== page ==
• As you’ve often noted, there are many reasons why bees will choose one source location over another, regardless of what we think they should be thinking. Drives me crazy when a huge expanse of white clover is in lush bloom, right next to my hives, yet I see them take off and swoosh away in other directions. I always imagine some poor scout bee coming back from a 2-second flight, stomping her feet and shouting (in bee) “I don’t care how good a dancer she is! I’m tellin’ you, THIS stuff is right out the front door! You could FALL OFF the landing board and you still couldn’t miss it!”

    Also, re spacing, you wrote “two many hives” – which adequately describes MY apiary 🙂 but is probably not what you meant.

    • Thanks for the correction. Much appreciated!

      We are always told that honey bees go after the sweetest nectar because it’s less work (more efficient) to cure something that’s already pretty concentrated. So, you’d think that clover would sway them. But they’re bees, so what can I say?

  • I live in Seattle and have two colonies of Carniolan honey bees. In my three years of beekeeping, I have observed that the bees’ attraction to certain flowers in my garden can vary from year to year and even from week to week within seasons. I assume that this variation is caused by the relative abundance of nectar in the gardens and greenspaces around my neighborhood. I have also noticed that some flowers experience a “ripening” effect, where it takes them a while to produce nectar in quantities that will attract the bees to them, so some flowers I see being ignored one week will be mobbed by bees just a few days later.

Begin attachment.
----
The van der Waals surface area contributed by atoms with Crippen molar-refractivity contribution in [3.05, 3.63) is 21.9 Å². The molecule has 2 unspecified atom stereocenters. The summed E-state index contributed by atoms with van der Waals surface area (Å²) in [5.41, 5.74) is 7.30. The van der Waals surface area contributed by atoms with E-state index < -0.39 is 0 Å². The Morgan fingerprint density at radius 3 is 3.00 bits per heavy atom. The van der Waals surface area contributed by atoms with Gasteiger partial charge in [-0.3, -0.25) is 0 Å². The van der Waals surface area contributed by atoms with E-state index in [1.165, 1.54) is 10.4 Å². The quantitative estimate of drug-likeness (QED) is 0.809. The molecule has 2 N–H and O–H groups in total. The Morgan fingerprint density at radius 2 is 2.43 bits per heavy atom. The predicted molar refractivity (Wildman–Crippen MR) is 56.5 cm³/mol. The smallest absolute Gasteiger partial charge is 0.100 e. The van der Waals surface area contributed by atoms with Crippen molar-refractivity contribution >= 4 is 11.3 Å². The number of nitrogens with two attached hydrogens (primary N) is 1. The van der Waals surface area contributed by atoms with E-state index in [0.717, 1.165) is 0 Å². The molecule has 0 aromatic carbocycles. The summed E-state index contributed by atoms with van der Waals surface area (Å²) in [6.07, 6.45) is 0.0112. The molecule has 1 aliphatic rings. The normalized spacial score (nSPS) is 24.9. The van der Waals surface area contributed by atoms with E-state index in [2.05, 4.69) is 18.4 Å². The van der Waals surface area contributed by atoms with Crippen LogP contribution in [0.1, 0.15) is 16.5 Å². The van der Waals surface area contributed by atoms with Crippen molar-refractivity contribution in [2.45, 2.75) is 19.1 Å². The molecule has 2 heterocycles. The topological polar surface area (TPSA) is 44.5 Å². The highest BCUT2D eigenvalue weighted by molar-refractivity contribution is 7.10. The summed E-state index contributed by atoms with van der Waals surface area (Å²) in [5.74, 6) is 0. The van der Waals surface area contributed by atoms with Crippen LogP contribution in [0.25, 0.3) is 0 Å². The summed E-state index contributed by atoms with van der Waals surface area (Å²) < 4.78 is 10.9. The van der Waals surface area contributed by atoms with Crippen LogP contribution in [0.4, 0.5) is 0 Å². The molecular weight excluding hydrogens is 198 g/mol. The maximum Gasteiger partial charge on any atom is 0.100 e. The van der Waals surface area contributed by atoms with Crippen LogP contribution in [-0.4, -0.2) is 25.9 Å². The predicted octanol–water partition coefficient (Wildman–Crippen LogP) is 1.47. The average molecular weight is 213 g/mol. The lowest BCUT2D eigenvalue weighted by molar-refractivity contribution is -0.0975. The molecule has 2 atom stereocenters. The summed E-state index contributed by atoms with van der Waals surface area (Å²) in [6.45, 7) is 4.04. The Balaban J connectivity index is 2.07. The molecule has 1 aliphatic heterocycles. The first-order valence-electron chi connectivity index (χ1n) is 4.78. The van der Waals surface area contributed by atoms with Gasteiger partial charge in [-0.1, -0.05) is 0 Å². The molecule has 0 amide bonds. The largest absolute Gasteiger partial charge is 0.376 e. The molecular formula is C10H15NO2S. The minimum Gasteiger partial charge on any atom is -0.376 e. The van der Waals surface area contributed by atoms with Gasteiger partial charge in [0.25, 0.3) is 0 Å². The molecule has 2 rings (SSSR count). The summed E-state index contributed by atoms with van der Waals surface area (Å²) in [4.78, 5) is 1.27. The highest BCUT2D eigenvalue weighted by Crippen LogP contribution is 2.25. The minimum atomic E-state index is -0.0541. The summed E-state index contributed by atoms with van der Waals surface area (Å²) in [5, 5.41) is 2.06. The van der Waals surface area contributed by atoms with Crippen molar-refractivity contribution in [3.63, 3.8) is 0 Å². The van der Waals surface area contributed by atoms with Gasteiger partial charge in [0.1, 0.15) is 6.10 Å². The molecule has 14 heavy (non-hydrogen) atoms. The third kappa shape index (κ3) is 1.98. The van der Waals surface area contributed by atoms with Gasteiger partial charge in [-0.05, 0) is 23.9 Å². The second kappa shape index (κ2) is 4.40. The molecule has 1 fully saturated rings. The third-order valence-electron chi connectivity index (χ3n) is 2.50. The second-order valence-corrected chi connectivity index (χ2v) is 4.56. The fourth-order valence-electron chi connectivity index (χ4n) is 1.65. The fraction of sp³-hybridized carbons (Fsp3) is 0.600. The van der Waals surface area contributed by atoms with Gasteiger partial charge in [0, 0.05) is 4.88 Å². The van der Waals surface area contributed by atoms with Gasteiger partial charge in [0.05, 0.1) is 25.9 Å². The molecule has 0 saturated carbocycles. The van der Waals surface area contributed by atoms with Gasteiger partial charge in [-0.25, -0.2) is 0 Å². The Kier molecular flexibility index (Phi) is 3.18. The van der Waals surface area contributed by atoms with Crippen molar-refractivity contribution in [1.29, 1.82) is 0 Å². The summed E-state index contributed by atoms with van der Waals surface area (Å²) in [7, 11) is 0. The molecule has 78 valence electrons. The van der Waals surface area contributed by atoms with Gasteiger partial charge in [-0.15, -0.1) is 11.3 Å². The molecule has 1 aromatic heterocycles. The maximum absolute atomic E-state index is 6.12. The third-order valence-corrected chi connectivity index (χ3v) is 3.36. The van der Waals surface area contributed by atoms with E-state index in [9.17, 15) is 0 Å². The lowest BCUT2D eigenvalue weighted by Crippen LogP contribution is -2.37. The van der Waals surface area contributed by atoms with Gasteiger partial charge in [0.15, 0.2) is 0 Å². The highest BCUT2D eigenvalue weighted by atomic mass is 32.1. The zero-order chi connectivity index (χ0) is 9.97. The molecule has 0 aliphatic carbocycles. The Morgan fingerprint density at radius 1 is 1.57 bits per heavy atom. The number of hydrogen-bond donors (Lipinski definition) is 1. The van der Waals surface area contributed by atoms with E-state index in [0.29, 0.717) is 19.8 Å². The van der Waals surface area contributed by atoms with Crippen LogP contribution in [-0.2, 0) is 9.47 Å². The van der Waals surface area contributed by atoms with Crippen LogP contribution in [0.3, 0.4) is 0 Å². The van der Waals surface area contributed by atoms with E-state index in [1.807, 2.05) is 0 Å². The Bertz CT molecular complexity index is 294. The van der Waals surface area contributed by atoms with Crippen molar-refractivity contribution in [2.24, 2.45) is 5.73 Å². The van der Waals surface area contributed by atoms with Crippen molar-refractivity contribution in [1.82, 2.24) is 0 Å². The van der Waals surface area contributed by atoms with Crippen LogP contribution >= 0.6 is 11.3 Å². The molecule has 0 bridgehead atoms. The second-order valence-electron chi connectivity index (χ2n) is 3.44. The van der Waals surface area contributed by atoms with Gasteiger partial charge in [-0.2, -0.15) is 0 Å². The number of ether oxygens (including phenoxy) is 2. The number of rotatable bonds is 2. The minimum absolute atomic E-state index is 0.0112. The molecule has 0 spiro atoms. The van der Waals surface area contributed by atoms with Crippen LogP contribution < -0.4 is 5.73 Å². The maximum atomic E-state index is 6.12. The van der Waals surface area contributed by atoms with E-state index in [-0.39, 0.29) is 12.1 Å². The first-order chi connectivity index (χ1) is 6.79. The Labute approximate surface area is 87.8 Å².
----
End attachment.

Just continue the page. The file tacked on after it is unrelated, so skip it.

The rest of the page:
There are three main wild nectar crops in my area that local beekeepers obsess over: maple, blackberry, and knotweed. The blooms of these crops are staggered such that they loosely span the bees’ active season, but there can be weeks-long gaps between blooms that cause beekeepers to worry about dearths. To reduce the impact of nectar and pollen dearths on my colonies, I plant a variety of flowers in my garden such that there will be something blooming throughout the season. If I notice the bees neglecting certain flowers in my garden (flowers I know they like) I take that as a good sign, because it means that food is abundant elsewhere. In the meantime, those flowers are available for wild bees, which also pollinate my food plants and are interesting to watch.

    Thanks for hosting this excellent blog, Rusty.

    • David,

      That all makes sense to me. I like to think of nectar collection in terms of preferences. As a kid (or maybe even now) if you offered me potatoes or green beans, I would take potatoes. But if you offered green beans or lima beans, I would take the green beans. So the selection (or not) of green beans depends on what the alternative is.